The escape of the thief. Mr Adams's disappointment. The arrival of two very extraordinary personages, and the introduction of parson Adams to parson Barnabas.
Barnabas and the surgeon, being returned, as we have said, to the inn, in order to convey the thief before the justice, were greatly concerned to find a small accident had happened, which somewhat disconcerted them; and this was no other than the thief's escape, who had modestly withdrawn himself by night, declining all ostentation, and not chusing, in imitation of some great men, to distinguish himself at the expense of being pointed at.
When the company had retired the evening before, the thief was detained in a room where the constable, and one of the young fellows who took him, were planted as his guard. About the second watch a general complaint of drought was made, both by the prisoner and his keepers. Among whom it was at last agreed that the constable should remain on duty, and the young fellow call up the tapster; in which disposition the latter apprehended not the least danger, as the constable was well armed, and could besides easily summon him back to his assistance, if the prisoner made the least attempt to gain his liberty.
The young fellow had not long left the room before it came into the constable's head that the prisoner might leap on him by surprize, and, thereby preventing him of the use of his weapons, especially the long staff in which he chiefly confided, might reduce the success of a struggle to a equal chance. He wisely, therefore, to prevent this inconvenience, slipt out of the room himself, and locked the door, waiting without with his staff in his hand, ready lifted to fell the unhappy prisoner, if by ill fortune he should attempt to break out.
But human life, as hath been discovered by some great man or other (for I would by no means be understood to affect the honour of making any such discovery), very much resembles a game at chess; for as in the latter, while a gamester is too attentive to secure himself very strongly on one side the board, he is apt to leave an unguarded opening on the other; so doth it often happen in life, and so did it happen on this occasion; for whilst the cautious constable with such wonderful sagacity had possessed himself of the door, he most unhappily forgot the window.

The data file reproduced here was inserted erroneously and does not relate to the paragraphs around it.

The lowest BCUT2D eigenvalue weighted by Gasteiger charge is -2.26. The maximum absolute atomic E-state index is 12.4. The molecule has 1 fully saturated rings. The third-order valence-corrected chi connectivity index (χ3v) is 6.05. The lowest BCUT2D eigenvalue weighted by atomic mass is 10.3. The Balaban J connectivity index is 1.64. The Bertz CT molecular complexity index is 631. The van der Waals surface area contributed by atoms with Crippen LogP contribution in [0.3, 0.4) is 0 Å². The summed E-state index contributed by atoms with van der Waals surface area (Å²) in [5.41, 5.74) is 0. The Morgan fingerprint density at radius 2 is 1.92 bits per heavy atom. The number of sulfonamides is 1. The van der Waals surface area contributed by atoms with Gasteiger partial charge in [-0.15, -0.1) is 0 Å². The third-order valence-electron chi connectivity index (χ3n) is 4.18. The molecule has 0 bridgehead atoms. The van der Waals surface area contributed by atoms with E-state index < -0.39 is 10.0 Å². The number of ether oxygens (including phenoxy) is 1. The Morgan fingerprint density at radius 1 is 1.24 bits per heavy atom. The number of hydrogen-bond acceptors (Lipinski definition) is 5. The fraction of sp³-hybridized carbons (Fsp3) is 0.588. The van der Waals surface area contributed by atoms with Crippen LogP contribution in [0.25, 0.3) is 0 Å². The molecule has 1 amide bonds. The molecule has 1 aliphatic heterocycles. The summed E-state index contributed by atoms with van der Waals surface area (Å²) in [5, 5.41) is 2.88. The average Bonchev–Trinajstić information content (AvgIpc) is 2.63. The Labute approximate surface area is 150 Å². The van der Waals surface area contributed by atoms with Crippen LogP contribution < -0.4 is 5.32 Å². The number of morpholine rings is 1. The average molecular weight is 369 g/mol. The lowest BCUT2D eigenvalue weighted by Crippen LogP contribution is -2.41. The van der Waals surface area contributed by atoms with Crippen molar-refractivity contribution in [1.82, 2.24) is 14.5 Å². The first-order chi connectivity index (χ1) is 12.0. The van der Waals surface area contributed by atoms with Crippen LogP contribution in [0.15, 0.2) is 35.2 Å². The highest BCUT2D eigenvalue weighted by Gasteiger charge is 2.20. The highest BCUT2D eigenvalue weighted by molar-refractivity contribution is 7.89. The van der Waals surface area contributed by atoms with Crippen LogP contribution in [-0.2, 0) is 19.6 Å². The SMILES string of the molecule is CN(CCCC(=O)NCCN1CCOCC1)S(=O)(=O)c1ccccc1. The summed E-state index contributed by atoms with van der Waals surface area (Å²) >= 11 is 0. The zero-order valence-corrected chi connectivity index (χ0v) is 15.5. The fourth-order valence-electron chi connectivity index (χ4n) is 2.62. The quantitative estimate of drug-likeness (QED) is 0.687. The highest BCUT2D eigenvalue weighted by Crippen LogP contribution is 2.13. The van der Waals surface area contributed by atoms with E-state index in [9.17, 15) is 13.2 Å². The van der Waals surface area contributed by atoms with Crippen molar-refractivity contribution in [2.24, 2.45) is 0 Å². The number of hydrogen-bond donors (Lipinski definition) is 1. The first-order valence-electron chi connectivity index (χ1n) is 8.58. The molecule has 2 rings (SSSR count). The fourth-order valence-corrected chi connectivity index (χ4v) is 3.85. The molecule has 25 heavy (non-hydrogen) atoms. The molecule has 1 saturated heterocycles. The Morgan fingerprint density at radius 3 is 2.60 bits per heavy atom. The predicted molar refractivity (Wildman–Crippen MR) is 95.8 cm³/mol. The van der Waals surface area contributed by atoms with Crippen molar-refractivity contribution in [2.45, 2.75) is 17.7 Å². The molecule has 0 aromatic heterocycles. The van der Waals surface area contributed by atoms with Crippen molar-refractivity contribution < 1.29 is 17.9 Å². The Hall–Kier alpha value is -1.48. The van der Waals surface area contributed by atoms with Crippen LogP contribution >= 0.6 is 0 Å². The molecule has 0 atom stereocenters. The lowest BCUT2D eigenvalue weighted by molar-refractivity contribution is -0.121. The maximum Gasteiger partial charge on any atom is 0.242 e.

The thief, who played on the other side, no sooner perceived this opening than he began to move that way; and, finding the passage easy, he took with him the young fellow's hat, and without any ceremony stepped into the street and made the best of his way.
The young fellow, returning with a double mug of strong beer, was a little surprized to find the constable at the door; but much more so when, the door being opened, he perceived the prisoner had made his escape, and which way. He threw down the beer, and, without uttering anything to the constable except a hearty curse or two, he nimbly leapt out of the window, and went again in pursuit of his prey, being very unwilling to lose the reward which he had assured himself of.
The constable hath not been discharged of suspicion on this account; it hath been said that, not being concerned in the taking the thief, he could not have been entitled to any part of the reward if he had been convicted; that the thief had several guineas in his pocket; that it was very unlikely he should have been guilty of such an oversight; that his pretence for leaving the room was absurd; that it was his constant maxim, that a wise man never refused money on any conditions; that at every election he always had sold his vote to both parties, &c.
But, notwithstanding these and many other such allegations, I am sufficiently convinced of his innocence; having been positively assured of it by those who received their informations from his own mouth; which, in the opinion of some moderns, is the best and indeed only evidence.
All the family were now up, and with many others assembled in the kitchen, where Mr Tow-wouse was in some tribulation; the surgeon having declared that by law he was liable to be indicted for the thief's escape, as it was out of his house; he was a little comforted, however, by Mr Barnabas's opinion, that as the escape was by night the indictment would not lie.
Mrs Tow-wouse delivered herself in the following words: "Sure never was such a fool as my husband; would any other person living have left a man in the custody of such a drunken drowsy blockhead as Tom Suckbribe?" (which was the constable's name); "and if he could be indicted without any harm to his wife and children, I should be glad of it." (Then the bell rung in Joseph's room.) "Why Betty, John, Chamberlain, where the devil are you all? Have you no ears, or no conscience, not to tend the sick better? See what the gentleman wants. Why don't you go yourself, Mr Tow-wouse? But any one may die for you; you have no more feeling than a deal board. If a man lived a fortnight in your house without spending a penny, you would never put him in mind of it. See whether he drinks tea or coffee for breakfast." "Yes, my dear," cried Tow-wouse. She then asked the doctor and Mr Barnabas what morning's draught they chose, who answered, they had a pot of cyder-and at the fire; which we will leave them merry over, and return to Joseph.